The most detailed 3-D model yet of the HIV virus won first place for illustrations in the 2010 International Science and Engineering Visualization Challenge.
Sponsored jointly by the journal Science and the National Science Foundation, the annual competition awards entries that "engage people worldwide and convey science close up in novel and visually stimulating ways," according to a statement. Judging criteria include visual impact, effective communication, freshness, and originality. (See some of the 2009 winners.)
A Russian team led by Ivan Konstantinov analyzed data from more than a hundred scientific journals to digitally depict HIV as close to the real thing as possible. The two-tone color scheme shows HIV (orange) attacking and fusing with an immune cell (gray). The triangular cut-away shows how the virus integrates itself to turn the cell into a virus factory. (Get the facts on AIDS.)
"We consider such 3-D models as a new way to present and promote scientific data about ubiquitous human viruses," Konstantinov, of the Visual Science Company, said in a statement.
Image courtesy Konstantinov/Stefanov/Kovalevsky/Voronin, Visual Science Company
In a 3-D image, a bacteriophage aggressively attacks a bacterium "B-movie horror style," according to creator Jonathan Heras of Equinox Graphics, Ltd. The digital ambush snagged an honorable mention in the illustrations category of the 2010 International Science and Engineering Visualization Challenge.
Bacteriophages are viruses with "alien, spindly legs" and sucker-shaped mouths used to "relentlessly pursue their prey," Heras said in a statement. The viruses hijack bacteria's biology and use the victims as virus "replication factories," he said. (See "'Zombie Virus' Possible via Rabies-Flu Hybrid?")
Overall, the 2010 entries were "exceptional," communicating science "in a way that the public can understand and appreciate," Monica M. Bradford, Science's executive editor, said in a statement.
"The international competition highlights the innovation and technical expertise of scientists who are able to visually attract a wide audience and engage them to experience the complex nature and beauty of science."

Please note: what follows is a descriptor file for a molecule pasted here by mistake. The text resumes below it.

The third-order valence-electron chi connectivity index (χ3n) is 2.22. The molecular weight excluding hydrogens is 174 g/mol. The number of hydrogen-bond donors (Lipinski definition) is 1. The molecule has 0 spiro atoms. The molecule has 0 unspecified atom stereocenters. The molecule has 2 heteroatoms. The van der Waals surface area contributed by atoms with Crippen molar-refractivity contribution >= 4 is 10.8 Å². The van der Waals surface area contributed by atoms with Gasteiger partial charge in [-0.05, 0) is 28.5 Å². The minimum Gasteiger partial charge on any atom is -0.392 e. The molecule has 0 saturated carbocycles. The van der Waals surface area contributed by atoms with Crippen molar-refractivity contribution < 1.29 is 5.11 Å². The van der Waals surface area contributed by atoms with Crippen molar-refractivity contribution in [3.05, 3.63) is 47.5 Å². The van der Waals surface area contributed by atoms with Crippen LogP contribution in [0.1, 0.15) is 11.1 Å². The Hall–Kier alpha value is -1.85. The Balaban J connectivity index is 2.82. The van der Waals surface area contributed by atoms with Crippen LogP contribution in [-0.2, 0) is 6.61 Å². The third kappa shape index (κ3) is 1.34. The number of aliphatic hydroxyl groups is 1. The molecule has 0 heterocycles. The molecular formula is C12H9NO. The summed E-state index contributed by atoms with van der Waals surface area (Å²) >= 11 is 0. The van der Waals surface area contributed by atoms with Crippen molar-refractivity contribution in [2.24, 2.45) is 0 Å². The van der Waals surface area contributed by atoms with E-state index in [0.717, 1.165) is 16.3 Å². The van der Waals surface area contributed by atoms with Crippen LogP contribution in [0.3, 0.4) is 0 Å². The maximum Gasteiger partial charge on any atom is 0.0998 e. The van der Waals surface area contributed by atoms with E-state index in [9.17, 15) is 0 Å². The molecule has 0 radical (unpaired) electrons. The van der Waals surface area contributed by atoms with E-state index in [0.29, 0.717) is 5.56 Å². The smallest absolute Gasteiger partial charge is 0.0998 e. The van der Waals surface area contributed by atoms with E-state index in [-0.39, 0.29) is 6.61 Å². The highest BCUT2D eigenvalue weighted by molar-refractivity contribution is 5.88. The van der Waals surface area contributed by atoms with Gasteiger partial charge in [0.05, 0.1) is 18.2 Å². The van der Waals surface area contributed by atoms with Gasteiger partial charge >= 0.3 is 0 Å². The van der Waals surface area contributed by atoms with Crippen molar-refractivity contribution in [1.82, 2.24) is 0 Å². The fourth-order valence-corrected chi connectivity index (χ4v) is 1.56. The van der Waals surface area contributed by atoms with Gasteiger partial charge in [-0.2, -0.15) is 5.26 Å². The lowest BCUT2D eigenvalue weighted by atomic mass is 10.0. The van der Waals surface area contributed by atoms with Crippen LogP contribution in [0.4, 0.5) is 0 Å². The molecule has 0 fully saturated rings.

Image courtesy Jonathan Heras, Equinox Graphics
Snagging first place for photography, this micrograph—a photograph taken through a microscope—shows the rippling surface of a single layer of molecules.
"The layer is actually comprised of two different molecules that tend to separate something like oil and water, and in this image we've captured what that separation looks like at a very early stage," said Seth B. Darling, who collaborated with Steven J. Sibener from Argonne National Laboratory on the photograph.
Each of the millions of molecules in the image has sulfur at its head, but one type has carbon and hydrogen at the tail whereas the other has carbon and fluorine. The heights of the two molecule types differ by about 0.2 nanometers. The image is featured on the cover of the February 18 edition of Science.
Image courtesy Seth B. Darling/ANL and Steven J. Sibener/U-Chicago
A microscope-enabled closeup of hairs on the seed of the common tomato won an honorable mention in the photography category.
The hairs secrete a mucus that appears as a clear membrane at the edge of the seed, according to photographer Robert Rock Belliveau, a retired pathologist. This mucus has several purposes: killing predators with a natural insecticide, preventing the seed from drying out, and anchoring the seed to the soil.
What looks like a fireworks display is really a portion of AraNet, a gene map of the mustard plant Arabidopsis thaliana, which earned an honorable mention in the illustrations category. (Get a genetics overview.)
A Carnegie Institution for Science team built Aranet from more than 50 million experimental observations of the plant and other organisms. Genes involved in the same biological processes are linked by lines, and color shows the strength of the link.
"It's not unlike a social network," co-creator and biologist Seung Yon Rhee said in the Science article.
Image courtesy Insuk Lee, Michael Ahn, Edward Marcotte, and Seung Yon Rhee, Carnegie
All manner of fungi sprout in a detail from an educational poster that won first place in the Informational Graphics category. Depicted species include those found in cheese, beer, bread, and even hibernating bats.
For instance, fungi are now being used to make natural fuels, medicine, and many other beneficial products, Elliot said.
Image courtesy Kandis Elliott and Mo Fayyaz, University of Wisconsin-Madison
A photograph of a centipede-inspired robot won an honorable mention in the photography category. The bug-size robot's design may inspire better models for movement, according to Harvard University experts.
The multisegment millirobot offers insight into how flexibility and body undulations can enhance movement, and whether there is an ideal number of legs for efficient and stable walking. (See "Robot Fish to Detect Ocean Pollution.")
All the winning entries in the 2010 International Science and Engineering Visualization Challenge will be posted online Friday on Science's website and on NSF's website.
Image courtesy Katie L. Hoffman and Robert J. Wood, Harvard University